A Latinx dance lesson: Broken Tailbone is moving theatre, in every sense

Carmen Aguirre in Broken Tailbone, Nightswimming Theatre. Photo supplied

By Liz Nicholls, 12thnight.ca

“Take off that coat! You’ll be too hot otherwise!”

There is nothing usual about Broken Tailbone, the highly original Carmen Aguirre creation that occasions her first-ever visit to Edmonton, courtesy of Workshop West’s Canoe Festival, and the Chinook Series.

It is the only piece of theatre you’re likely ever to see that’s also a Latinx dance lesson. And as this happens, with you up on your feet, moving, it’s interwoven with stories, funny and startling, from Aguirre’s uniquely rich and tumultuous personal history. “It’s also a history of Latin American dance, Latinx dance halls,  geo-political history.…”

Even on the phone, there is something entirely irresistible about the prolific writer/ playwright/ actor who arrived in Vancouver in 1974, age eight, with her parents, as political refugees from the Pinochet coup in Chile. She went back as a teenager with her mother and sister to join the underground resistance opposing the dictator. “Being a political refugee is a huge part of my identity,” says Aguirre, whose two spirited memoirs — Something Fierce: Memoirs of a Revolutionary Daughter and Mexican Hooker #1 And My Other Roles Since The Revolution — are harrowing and tense. 

Her parents opened Canada’s first Latinx (the gender-neutral alternative to Latino/Latina) dance hall in Vancouver in 1974, with monthly dance fund-raisers for political prisoners. “Aguirre grew up dancing the cumbia (from Colombia) or the merengue… “ she says. “Salsa is an umbrella term; people assume wrong about that!”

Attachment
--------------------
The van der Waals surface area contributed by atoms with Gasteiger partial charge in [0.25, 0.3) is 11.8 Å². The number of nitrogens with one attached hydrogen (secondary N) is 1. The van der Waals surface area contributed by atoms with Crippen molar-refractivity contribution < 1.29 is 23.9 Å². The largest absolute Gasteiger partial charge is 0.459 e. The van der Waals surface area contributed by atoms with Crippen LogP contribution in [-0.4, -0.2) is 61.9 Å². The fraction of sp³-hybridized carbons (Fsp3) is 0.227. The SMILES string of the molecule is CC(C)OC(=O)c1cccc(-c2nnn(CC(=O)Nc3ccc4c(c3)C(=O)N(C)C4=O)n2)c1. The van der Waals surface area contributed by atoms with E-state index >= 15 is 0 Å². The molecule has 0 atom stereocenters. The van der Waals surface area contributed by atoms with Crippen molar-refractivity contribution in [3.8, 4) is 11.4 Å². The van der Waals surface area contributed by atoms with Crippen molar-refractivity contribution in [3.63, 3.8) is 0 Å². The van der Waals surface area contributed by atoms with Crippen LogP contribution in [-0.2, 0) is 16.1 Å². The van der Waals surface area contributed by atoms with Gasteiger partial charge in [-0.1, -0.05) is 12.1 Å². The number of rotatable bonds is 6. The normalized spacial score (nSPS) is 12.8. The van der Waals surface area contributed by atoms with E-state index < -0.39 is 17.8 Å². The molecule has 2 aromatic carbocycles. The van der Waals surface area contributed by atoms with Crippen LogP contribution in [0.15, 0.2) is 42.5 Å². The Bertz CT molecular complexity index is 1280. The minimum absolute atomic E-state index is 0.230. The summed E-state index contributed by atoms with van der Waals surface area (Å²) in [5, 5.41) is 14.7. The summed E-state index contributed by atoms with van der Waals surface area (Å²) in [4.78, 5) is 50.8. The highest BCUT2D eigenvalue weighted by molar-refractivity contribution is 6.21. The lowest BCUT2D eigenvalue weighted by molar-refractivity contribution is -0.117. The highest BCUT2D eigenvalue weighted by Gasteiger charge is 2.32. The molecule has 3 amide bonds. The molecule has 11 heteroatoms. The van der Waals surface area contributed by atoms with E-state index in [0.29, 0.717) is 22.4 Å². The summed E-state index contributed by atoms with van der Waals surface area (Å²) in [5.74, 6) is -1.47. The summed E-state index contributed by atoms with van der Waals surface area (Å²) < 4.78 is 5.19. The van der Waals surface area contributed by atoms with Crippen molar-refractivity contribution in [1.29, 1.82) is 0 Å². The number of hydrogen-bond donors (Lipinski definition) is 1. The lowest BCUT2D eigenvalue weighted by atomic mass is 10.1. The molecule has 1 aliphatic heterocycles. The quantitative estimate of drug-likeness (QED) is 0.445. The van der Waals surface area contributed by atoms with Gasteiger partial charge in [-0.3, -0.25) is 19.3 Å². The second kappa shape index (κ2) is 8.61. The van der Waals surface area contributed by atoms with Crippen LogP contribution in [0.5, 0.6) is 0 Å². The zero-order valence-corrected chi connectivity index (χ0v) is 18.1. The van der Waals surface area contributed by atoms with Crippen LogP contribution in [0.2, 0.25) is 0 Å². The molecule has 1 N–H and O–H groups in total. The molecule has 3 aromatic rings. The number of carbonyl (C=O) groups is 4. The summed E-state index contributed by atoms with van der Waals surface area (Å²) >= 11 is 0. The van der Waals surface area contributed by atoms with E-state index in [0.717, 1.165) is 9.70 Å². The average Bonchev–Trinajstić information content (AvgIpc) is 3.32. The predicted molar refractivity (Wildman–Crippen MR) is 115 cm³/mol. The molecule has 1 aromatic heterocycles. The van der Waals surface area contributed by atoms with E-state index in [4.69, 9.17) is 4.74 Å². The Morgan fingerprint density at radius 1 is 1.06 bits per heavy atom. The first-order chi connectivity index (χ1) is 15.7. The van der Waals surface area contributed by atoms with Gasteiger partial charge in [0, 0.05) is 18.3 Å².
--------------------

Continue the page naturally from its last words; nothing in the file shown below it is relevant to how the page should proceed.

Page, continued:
Aguirre’s play Blue Box, like Broken Tailbone a production from Toronto’s Nightswimming Theatre, had her “literally standing there, talking to the audience,” as she says. Broken Tailbone is a “thrilling and exhilarating” departure: “why don’t we get the audience up and dancing?” 

“I worked on the content for a couple of years,” Vancouver-based Aguirre says of the song list she shares with DJ Pedro Chamale, who interacts with her, and with the audience, in the course of Broken Tailbone. “I curated the song list, from hundreds (of possibilities)…. Each song has a story attached to it.”

Broken Tailbone has played — maybe happened is the better term — at “a couple of Toronto festivals, and most recently, a three-week run in Los Angeles at the L.A. Theatre Centre. As Aguirre points out, “it’s very hard to workshop without an actual audience.”

L.A., where Broken Tailbone was bilingual, was “an experience!” she says of a majority Latinx audience. “So I’m not telling them anything they don’t know….” So the dynamic from the start was strikingly different than Aguirre’s Canadian audiences. And this: “I’m unabashedly left-wing and Cuban-Americans for the most part are not left-wing. There were hecklers, people walking out….”

Aguirre, who’s fierce and funny onstage, isn’t fazed by this, apparently; she’s interested. “The other thing is that in the current climate, it’s refreshing, I think, to see a woman of a certain age talking about her sexuality. Really owning it, and not casting herself as a victim.”

“I don’t identify as a survivor,” she declares, of a personal history that includes a horrifying attack, at 13, by Vancouver’s Paperbag Rapist. “I find that a precious term…. Holocaust survivors, that’s one thing, And I think that’s where the term should stop. And genocides like the Indigenous one. And slavery.”

“Otherwise words become devalued.” Needless to say, in the current sexually polarized environment, Aguirre’s are views that can raise hackles.”I don’t mind!” she says energetically. “I know who my friends are!”

Broken Tailbone runs tonight at 7 and 10:45 p.m. in the Studio Theatre at the ATB Financial Arts Barns. Check out chinookseries.ca for tickets and a full schedule. 

This entry was posted in Features, Previews and tagged , , , , . Bookmark the permalink.